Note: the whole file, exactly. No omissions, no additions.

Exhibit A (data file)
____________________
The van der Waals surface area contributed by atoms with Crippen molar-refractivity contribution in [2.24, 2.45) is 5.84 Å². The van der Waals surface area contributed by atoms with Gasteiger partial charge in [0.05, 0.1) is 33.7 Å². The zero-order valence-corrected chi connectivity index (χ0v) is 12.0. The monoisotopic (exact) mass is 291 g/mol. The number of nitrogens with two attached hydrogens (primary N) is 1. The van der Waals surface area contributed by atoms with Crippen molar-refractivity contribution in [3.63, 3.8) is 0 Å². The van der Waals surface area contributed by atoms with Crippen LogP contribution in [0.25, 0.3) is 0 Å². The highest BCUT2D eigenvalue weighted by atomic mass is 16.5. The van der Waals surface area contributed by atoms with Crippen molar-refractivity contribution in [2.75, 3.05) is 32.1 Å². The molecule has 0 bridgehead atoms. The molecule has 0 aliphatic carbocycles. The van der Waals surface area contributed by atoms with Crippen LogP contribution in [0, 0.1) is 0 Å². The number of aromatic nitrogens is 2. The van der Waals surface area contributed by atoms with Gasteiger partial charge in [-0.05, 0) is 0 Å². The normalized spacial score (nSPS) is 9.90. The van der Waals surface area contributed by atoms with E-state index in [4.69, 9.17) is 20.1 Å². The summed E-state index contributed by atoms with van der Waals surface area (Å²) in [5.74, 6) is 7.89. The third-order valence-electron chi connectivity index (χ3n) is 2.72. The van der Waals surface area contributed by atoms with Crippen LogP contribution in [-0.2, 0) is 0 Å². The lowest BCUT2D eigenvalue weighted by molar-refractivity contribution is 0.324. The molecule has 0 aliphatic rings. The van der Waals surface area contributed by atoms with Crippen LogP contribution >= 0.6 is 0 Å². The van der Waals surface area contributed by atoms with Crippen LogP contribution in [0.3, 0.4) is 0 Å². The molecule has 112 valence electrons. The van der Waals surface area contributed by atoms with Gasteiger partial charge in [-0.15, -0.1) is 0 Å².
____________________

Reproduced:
The van der Waals surface area contributed by atoms with Crippen molar-refractivity contribution in [2.24, 2.45) is 5.84 Å². The van der Waals surface area contributed by atoms with Gasteiger partial charge in [0.05, 0.1) is 33.7 Å². The zero-order valence-corrected chi connectivity index (χ0v) is 12.0. The monoisotopic (exact) mass is 291 g/mol. The number of nitrogens with two attached hydrogens (primary N) is 1. The van der Waals surface area contributed by atoms with Crippen molar-refractivity contribution in [3.63, 3.8) is 0 Å². The van der Waals surface area contributed by atoms with Crippen LogP contribution in [0.25, 0.3) is 0 Å². The highest BCUT2D eigenvalue weighted by atomic mass is 16.5. The van der Waals surface area contributed by atoms with Crippen molar-refractivity contribution in [2.75, 3.05) is 32.1 Å². The molecule has 0 bridgehead atoms. The molecule has 0 aliphatic carbocycles. The van der Waals surface area contributed by atoms with Crippen LogP contribution in [0, 0.1) is 0 Å². The number of aromatic nitrogens is 2. The van der Waals surface area contributed by atoms with Gasteiger partial charge in [-0.05, 0) is 0 Å². The normalized spacial score (nSPS) is 9.90. The van der Waals surface area contributed by atoms with E-state index in [4.69, 9.17) is 20.1 Å². The summed E-state index contributed by atoms with van der Waals surface area (Å²) in [5.74, 6) is 7.89. The third-order valence-electron chi connectivity index (χ3n) is 2.72. The van der Waals surface area contributed by atoms with Crippen LogP contribution in [-0.2, 0) is 0 Å². The lowest BCUT2D eigenvalue weighted by molar-refractivity contribution is 0.324. The molecule has 0 aliphatic rings. The van der Waals surface area contributed by atoms with Crippen LogP contribution >= 0.6 is 0 Å². The van der Waals surface area contributed by atoms with Crippen LogP contribution in [0.3, 0.4) is 0 Å². The molecule has 112 valence electrons. The van der Waals surface area contributed by atoms with Gasteiger partial charge in [-0.15, -0.1) is 0 Å².